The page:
Bards, clerics, and paladins with a level of 9 or higher have the ability to cast “Raise Dead.” A body is necessary, and it costs 500 GP. It can only be utilized for a maximum of 10 days following death. There are no body parts that can be replaced by raise dead.
Reincarnate can only be cast by druids and doesn't require a body or any additional materials beyond the standard material components for spellcasting (components worth at least 25 GP). It also has no time limit on how long after death it can be used as long as some portion of the creature's soul is still within its range, which usually means within a year unless their soul was trapped in some way or destroyed upon death(unlikely).
Reincarnation changes the creature's type to an elemental beast with Hit Dice equal to its former HD – 2(minimum 1), gives them random physical characteristics based on what beast they become and keeps their mental scores from the previous life.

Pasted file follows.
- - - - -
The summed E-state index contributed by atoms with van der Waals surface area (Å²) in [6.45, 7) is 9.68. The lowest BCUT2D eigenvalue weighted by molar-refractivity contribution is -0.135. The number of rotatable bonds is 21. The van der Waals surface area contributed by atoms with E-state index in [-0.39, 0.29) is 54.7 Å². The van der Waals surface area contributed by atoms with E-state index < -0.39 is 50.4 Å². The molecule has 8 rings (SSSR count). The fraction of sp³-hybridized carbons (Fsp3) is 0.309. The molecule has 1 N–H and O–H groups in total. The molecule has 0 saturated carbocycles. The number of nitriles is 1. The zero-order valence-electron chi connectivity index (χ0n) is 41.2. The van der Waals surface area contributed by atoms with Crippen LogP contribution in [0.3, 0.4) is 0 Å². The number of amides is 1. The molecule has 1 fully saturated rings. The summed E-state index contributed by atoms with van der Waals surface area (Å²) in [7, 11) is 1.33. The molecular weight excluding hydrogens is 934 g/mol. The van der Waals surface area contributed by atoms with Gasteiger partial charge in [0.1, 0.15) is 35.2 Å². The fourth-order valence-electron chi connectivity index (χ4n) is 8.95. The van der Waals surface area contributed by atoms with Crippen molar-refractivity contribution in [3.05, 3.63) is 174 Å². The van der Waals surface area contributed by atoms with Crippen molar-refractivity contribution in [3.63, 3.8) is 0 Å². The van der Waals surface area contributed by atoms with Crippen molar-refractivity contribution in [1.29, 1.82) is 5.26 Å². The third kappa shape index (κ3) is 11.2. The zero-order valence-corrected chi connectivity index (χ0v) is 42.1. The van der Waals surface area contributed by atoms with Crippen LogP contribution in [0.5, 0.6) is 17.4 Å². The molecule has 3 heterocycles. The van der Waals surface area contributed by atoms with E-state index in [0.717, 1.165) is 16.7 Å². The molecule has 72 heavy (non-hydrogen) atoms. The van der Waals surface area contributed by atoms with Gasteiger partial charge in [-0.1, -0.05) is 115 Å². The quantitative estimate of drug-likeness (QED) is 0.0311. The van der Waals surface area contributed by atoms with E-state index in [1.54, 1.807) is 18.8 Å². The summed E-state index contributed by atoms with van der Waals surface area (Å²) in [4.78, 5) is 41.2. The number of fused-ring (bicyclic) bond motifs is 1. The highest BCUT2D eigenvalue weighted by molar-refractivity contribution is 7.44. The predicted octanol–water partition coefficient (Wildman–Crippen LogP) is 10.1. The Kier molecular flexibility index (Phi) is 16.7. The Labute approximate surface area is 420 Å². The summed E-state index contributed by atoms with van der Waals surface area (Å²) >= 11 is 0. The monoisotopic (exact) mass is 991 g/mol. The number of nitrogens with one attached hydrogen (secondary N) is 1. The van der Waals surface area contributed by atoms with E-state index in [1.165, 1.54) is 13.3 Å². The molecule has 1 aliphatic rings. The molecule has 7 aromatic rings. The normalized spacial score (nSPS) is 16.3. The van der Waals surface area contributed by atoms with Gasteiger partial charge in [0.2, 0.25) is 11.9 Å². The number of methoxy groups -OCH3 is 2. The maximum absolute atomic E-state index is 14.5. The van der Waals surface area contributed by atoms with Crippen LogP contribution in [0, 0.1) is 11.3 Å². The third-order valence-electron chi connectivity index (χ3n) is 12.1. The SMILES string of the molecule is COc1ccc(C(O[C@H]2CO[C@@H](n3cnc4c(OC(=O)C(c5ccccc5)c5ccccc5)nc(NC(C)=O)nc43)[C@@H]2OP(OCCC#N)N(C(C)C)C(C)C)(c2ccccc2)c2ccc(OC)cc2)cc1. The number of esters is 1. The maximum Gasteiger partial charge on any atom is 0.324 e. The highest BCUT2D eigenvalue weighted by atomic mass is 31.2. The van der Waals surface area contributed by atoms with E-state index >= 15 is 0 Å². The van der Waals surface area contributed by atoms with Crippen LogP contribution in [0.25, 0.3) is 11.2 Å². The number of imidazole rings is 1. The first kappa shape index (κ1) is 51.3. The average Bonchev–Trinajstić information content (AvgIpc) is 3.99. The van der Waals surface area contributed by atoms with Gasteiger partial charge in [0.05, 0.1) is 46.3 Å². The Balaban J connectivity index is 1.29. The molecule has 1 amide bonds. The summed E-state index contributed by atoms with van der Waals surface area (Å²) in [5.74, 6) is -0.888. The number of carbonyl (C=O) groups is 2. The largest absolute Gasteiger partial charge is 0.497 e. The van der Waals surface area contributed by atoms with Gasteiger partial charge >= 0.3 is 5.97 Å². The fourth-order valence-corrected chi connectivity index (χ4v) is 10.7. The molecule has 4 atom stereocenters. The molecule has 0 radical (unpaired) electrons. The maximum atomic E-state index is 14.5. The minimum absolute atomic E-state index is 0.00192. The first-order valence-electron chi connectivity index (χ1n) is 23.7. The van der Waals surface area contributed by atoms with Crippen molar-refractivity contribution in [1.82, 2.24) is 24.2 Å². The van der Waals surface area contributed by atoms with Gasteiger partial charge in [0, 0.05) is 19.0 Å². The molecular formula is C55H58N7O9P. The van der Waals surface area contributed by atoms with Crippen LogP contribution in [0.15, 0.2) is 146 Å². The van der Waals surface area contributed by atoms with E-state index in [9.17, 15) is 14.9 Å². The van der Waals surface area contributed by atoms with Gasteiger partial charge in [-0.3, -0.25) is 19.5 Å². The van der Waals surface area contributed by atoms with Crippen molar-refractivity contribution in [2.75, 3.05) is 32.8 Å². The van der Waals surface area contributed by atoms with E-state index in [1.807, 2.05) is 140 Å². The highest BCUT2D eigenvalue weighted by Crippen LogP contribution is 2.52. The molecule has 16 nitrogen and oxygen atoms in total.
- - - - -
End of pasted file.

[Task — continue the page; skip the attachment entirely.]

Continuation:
Despite the fact that this option enables you to return them to a completely different person or thing. There is also always a chance that something could go wrong during the transformation process and leave them weaker than before or utterly different from what/who they were in a previous life. (Not ideal if your goal is to return them to how they were.)
Similar to raising the dead, Resurrection can bring someone back even if they have been turned into the undead and fully reconstructs all amputated limbs.
Also, bear in mind that, regardless of whether or not the person who was raised from the undead retains control over themselves, many people view undeath as an abomination, so don't expect your party members to be grateful if you raise them from undeath. (which could become a problem in the future, especially since the majority of powerful undead are created through evil necromancy rather than straightforward resurrections, making them more challenging and dangerous.
Wish vs. Other Back-to-Life Spells
Resurrection can be performed using the Wish spell without the use of any physical objects, but a body is still necessary. Two wishes, one for the body and the other for the actual Resurrection, are allegedly required to bring a character back to life.